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The Wagner Daily


Commentary:

Stocks capped a lazy, choppy week of trading on a negative note, as traders sold stocks ahead of the holiday weekend. This caused the major indices to give back most, or all, of their previous day’s gains. The Nasdaq Composite, which showed relative weakness in the preceding day’s rally, suffered the most last Friday. The tech-heavy index fell 1.8%. The S&P 500 lost 1.4% and the Dow Jones Industrial Average dropped 1.5%. The small-cap Russell 2000 and S&P Midcap 400 registered matching losses of 1.1%. The main stock market indexes closed at, or near, their lowest levels of the day, positioning the broad market for bearish momentum to start the week. For the month of August, all the major indices managed to close higher. The S&P 500 gained 1.2%, the Dow Jones Industrial Average advanced 1.4%, and the Nasdaq Composite rallied 1.8%.

Not surprisingly, volume tapered off even more ahead of the Labor Day holiday. Total volume in the NYSE dwindled to 15% below the previous day’s level, while volume in the Nasdaq receded 6%. Overall, last week’s trading was extremely anemic. Aside from it being a seasonally slow week when traders and investors typically take annual vacations, both the bulls and bears laid low because the main stock market indexes are stuck in sideways trading ranges. How quiet was last week’s trading activity? Investor’s Business Daily reported last week’s turnover as being the lightest since September of 1999. Hopefully, we’ll see volume start to pick up as market participants begin returning to their desks this week. Decent volume levels are necessary for steady trends that we profit from.

In the August 29 issue of The Wagner Daily, we alerted subscribers that the August 28 rally was not as strong as it seemed. Specifically, we pointed out that leading stocks in the strongest sectors failed to exhibit relative strength, and the top-gaining industry sectors were merely those bouncing off their lows. We also cautioned that the Nasdaq had run into resistance of its 200-day moving average (MA), a level that caused trouble for the index the previous week. For these reasons, along with anticipated light volume, we were not shocked that stocks failed to hold their previous day’s gains. Take an updated look at the daily chart of the Nasdaq Composite:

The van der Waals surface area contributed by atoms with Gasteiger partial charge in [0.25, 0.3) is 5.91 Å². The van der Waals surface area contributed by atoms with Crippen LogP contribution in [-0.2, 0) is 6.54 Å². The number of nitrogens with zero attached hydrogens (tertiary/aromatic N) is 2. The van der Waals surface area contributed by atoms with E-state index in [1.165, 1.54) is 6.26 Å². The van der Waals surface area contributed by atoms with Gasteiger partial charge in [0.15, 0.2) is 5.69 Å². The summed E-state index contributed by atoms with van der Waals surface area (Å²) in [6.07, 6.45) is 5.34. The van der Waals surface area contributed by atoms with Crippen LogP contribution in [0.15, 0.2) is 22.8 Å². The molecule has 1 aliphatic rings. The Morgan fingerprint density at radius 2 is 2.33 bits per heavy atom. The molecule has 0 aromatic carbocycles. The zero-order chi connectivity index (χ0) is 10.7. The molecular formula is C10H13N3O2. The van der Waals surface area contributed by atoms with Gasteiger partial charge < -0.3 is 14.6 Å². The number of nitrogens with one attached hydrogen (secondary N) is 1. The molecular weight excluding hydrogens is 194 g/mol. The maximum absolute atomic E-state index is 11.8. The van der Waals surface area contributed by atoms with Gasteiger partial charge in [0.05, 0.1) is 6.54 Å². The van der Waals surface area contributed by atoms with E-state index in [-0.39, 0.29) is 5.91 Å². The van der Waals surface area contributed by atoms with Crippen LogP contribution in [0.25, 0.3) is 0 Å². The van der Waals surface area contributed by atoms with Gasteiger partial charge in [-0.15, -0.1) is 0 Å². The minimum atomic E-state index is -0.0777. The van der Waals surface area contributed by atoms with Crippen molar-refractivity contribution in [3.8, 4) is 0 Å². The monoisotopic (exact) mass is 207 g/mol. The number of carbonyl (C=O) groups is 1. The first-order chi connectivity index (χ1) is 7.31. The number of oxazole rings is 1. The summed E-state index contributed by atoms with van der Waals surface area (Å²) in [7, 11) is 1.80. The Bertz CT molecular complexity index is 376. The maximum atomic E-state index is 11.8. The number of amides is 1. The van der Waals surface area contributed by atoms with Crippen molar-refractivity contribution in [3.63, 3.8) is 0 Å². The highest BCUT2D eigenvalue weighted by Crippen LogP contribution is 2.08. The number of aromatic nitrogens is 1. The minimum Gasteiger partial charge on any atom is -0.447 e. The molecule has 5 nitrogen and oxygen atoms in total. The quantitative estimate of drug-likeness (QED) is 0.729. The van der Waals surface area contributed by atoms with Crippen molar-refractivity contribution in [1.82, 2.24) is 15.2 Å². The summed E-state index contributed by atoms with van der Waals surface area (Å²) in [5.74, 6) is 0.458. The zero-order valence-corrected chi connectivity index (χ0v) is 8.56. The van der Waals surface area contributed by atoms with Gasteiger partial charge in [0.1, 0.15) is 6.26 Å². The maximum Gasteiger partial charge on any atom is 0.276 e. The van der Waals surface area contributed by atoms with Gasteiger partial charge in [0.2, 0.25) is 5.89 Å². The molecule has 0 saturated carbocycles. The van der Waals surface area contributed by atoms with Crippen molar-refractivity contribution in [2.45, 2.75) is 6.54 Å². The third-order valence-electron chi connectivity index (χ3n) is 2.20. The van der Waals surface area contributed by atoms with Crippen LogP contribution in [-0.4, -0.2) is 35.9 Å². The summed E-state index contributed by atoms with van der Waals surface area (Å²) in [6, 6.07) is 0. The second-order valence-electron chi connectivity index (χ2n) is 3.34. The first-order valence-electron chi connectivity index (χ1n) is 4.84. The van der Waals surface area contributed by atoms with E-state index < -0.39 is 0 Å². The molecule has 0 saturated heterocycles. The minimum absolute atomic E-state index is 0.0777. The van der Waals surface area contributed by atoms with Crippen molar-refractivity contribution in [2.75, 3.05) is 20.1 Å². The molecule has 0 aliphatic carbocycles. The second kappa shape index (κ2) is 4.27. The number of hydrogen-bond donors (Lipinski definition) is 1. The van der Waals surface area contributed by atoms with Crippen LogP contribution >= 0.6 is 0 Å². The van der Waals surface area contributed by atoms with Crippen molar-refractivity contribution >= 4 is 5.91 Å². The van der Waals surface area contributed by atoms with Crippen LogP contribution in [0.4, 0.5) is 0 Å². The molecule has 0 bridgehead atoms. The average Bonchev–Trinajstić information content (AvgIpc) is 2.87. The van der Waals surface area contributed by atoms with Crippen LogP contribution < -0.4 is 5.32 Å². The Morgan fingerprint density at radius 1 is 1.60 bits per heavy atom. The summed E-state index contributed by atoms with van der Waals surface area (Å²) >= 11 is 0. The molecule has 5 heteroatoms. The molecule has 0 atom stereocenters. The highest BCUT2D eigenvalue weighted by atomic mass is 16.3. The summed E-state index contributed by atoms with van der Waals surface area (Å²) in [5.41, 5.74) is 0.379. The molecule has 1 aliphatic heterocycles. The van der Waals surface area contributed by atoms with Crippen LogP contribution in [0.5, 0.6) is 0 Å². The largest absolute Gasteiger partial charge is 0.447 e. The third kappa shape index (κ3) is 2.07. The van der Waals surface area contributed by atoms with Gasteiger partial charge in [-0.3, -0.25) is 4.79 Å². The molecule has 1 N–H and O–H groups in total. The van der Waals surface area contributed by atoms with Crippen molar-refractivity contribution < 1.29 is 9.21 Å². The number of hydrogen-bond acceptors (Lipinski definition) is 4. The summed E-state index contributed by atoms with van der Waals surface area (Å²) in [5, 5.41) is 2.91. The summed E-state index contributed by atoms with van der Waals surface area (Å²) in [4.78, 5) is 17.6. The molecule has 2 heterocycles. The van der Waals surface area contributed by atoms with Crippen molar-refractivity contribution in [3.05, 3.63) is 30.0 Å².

On August 11, the Nasdaq ran into its 200-day MA for the first time in months. After getting stuck at that level for a few days, the Nasdaq popped above it on August 14, but the rally turned out to be a “fakeout breakout.” Two days later, the Nasdaq fell back below its 200-day MA. On August 22 (the first downward-facing arrow), the Nasdaq made another run at moving back above its 200-day MA, but failed to do so. Four days later, on August 28, the Nasdaq closed right at its 200-day MA, but that pivotal level of resistance again led to a sell-off the following day. This powerful “brick wall” support or resistance of the 200-day MA is discussed in my new book, Trading ETFs: Gaining An Edge With Technical Analysis.

With the 200-day MA acting as resistance overhead, but the 50-day MA providing support below, it’s plain to see the Nasdaq enters the month of September in “no man’s land.” This leads to both good and bad news. The good news is that the near-term support and resistance levels of the Nasdaq Composite are glaringly obvious. The bad news is that we don’t know how long it will take until we resolution in either direction. As technical traders, we can profit equally from a clear market move in either direction, but the most challenging markets are always the low volatility, range-bound ones.

When daily charts are choppy, it’s best to scale out to the longer-term weekly charts, which enable traders to more easily see “the big picture” by eliminating much of the noise on the shorter-term daily charts. So, let’s take a look at the weekly chart of the Nasdaq Composite: